Nathaniel J. Barber

Nathaniel J. Barber

Birth
Death 1 Dec 1923
Burial Marshall, Harrison County, Texas, USA
Plot Section 5A
Memorial ID 15733433 · View Source
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C.S.A.; Husband of Hattie Vaughn Barber
"The LaFayette (AL) Sun" - December 6, 1923

Former Pioneer Is Dead In Texas.

N. J. Barber, aged 78 years, Confederate veteran, former citizen of Chambers County, died last Saturday at Marshall, Texas. Several relatives of the deceased still reside in this county. During the deceased's residence in Chambers county he lived about six miles north of LaFayette.

AND.....

"The LaFayette (AL) Sun" - January 2, 1924:

In Memoriam - N. J. Barber.

Mr. N. J. Barber died at 3:15 a.m., December 1, at the home of his daughter, Mrs. R. A. Patrick, in Marshall, Texas.
Mr. Barber was born in Chambers County, near LaFayette, Alabama, on July 4, 1845.
In the early 80's, he left Chambers county, Alabama, to take his family to Texas. For a number of years he made Winsboro, Texas, his home then he lived with his son, N. M. Barber, in Gilmer; and for the past twelve years he has made Marshall his home, and has impressed everyone with whom he came in contact with the stalwart nobility of his character. Everyone loved him because of his sterling qualities in making and keeping friends. For more than half a century he has served his friends and his country as a loyal, upright citizen.
Mr. Barber joined the Methodist Church when 13 years of age, and through all the years he has lived as his Master would have him. To his friends he was known to have high ideals, a happy way in taking life, and a never ending faith in his Master.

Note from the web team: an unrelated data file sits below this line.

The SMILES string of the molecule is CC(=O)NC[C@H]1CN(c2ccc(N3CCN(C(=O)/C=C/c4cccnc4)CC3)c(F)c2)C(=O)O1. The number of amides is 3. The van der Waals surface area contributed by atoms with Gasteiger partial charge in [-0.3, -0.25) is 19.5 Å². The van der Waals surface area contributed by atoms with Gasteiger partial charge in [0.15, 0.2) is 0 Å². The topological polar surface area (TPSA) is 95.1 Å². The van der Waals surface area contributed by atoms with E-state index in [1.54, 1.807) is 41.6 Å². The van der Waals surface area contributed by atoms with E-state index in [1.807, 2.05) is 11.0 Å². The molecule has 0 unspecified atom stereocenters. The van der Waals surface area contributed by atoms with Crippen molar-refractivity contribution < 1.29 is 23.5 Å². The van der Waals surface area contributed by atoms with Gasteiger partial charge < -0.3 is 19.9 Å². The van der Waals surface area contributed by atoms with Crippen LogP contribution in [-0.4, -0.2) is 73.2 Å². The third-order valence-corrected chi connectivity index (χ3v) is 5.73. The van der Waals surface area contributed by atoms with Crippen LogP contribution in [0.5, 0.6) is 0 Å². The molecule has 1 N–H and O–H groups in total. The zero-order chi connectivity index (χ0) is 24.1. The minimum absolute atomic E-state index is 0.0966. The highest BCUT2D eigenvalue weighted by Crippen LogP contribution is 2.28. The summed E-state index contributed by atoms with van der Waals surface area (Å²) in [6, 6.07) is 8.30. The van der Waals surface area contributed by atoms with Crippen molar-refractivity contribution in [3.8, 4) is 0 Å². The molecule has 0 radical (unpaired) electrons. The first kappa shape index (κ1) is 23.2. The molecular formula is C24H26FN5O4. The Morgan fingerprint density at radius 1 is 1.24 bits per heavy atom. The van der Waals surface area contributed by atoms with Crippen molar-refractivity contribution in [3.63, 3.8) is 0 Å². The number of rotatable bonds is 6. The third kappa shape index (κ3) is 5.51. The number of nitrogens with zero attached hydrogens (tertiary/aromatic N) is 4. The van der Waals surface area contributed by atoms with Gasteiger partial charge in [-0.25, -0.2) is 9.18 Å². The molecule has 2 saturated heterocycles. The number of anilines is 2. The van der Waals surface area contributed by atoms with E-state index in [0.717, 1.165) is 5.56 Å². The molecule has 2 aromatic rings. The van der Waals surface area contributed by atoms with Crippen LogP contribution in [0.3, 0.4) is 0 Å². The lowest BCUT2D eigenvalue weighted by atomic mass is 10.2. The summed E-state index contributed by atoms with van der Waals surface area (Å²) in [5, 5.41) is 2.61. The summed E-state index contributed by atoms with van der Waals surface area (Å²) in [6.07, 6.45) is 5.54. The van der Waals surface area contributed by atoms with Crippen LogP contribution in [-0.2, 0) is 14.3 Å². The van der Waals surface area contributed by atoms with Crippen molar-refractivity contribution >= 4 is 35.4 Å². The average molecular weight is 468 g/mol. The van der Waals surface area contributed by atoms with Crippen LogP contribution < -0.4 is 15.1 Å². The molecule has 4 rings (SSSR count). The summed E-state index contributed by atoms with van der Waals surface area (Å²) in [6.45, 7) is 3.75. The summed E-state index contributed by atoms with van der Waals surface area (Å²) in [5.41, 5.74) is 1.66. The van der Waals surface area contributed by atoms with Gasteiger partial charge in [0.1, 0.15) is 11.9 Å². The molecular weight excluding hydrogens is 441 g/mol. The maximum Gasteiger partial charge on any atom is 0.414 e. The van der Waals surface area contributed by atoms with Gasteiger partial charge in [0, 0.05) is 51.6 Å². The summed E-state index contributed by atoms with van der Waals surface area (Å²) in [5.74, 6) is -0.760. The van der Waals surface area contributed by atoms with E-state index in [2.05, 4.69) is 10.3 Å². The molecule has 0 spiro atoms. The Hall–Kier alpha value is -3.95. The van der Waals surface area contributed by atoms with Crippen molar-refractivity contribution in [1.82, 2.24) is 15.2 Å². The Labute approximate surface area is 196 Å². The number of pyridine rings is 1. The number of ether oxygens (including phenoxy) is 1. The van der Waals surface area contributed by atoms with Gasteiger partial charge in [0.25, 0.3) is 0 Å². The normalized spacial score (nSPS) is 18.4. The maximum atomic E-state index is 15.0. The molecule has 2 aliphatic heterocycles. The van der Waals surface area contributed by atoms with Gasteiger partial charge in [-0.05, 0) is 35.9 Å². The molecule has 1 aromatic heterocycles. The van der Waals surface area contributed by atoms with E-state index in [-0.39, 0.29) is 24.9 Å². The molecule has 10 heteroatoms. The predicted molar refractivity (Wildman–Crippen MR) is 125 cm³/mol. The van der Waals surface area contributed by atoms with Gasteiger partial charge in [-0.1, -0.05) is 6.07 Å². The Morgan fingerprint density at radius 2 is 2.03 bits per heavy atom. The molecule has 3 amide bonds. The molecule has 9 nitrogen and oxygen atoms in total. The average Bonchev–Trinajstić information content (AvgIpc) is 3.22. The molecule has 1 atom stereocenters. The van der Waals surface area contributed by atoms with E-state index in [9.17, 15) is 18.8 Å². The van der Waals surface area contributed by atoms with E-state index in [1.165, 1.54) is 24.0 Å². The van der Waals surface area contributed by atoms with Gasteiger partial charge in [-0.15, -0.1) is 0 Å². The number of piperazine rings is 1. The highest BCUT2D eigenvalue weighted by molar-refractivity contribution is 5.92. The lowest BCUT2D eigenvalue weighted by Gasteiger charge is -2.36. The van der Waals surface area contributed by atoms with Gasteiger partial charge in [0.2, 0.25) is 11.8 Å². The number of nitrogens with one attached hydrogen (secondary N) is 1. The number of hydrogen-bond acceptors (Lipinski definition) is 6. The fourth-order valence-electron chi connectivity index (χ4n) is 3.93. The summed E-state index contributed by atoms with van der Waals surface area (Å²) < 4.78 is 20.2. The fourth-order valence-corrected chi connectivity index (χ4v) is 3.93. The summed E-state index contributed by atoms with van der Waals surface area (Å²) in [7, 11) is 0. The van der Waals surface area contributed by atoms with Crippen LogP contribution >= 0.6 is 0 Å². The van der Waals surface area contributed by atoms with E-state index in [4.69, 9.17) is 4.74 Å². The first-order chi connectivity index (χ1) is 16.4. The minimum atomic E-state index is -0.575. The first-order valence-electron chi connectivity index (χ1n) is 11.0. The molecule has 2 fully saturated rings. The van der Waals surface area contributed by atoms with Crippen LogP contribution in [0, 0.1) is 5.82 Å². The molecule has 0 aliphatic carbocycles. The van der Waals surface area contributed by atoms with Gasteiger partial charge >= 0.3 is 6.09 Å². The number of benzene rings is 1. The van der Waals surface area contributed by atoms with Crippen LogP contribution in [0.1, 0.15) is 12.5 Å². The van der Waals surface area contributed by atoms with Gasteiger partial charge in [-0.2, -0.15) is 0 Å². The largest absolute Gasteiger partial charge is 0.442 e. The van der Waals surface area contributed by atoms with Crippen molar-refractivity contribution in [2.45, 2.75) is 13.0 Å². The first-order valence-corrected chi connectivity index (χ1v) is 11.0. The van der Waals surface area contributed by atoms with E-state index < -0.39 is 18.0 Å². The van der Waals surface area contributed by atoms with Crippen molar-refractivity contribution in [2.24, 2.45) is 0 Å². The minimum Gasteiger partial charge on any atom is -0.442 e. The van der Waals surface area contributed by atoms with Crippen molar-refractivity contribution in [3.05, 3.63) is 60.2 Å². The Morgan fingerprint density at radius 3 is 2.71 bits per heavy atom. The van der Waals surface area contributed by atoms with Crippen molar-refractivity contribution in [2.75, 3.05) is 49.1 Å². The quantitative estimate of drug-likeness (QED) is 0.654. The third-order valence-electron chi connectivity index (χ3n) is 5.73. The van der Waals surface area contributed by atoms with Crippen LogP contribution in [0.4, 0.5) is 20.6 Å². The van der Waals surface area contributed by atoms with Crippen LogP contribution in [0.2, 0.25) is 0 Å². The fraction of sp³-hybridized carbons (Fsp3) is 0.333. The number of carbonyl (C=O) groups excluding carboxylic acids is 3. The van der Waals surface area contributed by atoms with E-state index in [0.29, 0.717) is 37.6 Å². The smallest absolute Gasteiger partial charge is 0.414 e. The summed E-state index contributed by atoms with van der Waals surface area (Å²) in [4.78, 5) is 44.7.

He is survived by three children: Mrs. S. P. Barber, of Carney, Oklahoma; Mrs. R. A. Patrick, of Marshall, Texas, and Mr. N. M. Barber, of Marshall, Texas. He has 13 grandchildren and he is also survived by a sister Mrs. M. J. Stephens, of Paul's Valley, Oklahoma. All his children were with him when the end came.
At the age of 17 Mr. Barber joined the Confederate Army. The Company F, of the 61st Alabama regiment under the command of Captain Zachery, to which he belonged, was made up in the LaFayette community. He was mustered into service at Montgomery, Alabama. He was put on guard duty for the first eight weeks of service at Pollard at which time he first saw the Yankees. It was on the Gulf of Mexico at Pensacola, Florida, that his company captured two large fishing boats. From Pensacola his company was sent to Richmond on a freight train; this was his first ride on a freight train. After arriving in Richmond, they camped in an old tobacco factory, and the next morning they were placed in line of march, and he marched into his first battle at White Oak Bottom. After being stationed there three days, his company made their way to Orange Courthouse. They skirmished on the Rappidane River until the latter part of April 1863. On May 1, 1863, camp was broken and they began to march to one knew not where. When General Lee called for sharpshooters in February of 1864, all men were tested. Mr. N. J. Barber was the first to be drawn out of his company as a sharpshooter. On the morning of May 5, 1864, yelling was heard in the rear of the march. Immediately all the men knew that Mars. Robert E. Lee was coming. They asked General Lee if there was danger ahead. The answer was, "Boys, you'll meet them at one o'clock." This was the Battle of the Wilderness. After three days fighting Mr. Barber's company was ordered to Spottsylvania. Here Mr. Barber captured a Yankee and a flag. It was later learned that his gun was empty and that the Yankee was loaded. His next battle was at Frazier's farm at Hanover Junction. He was later stationed near the crater where he heard the tunneling underground a number of days before the big blow-up. Mr. Barber was also in the battles of Winchester and Fisher's Hill.



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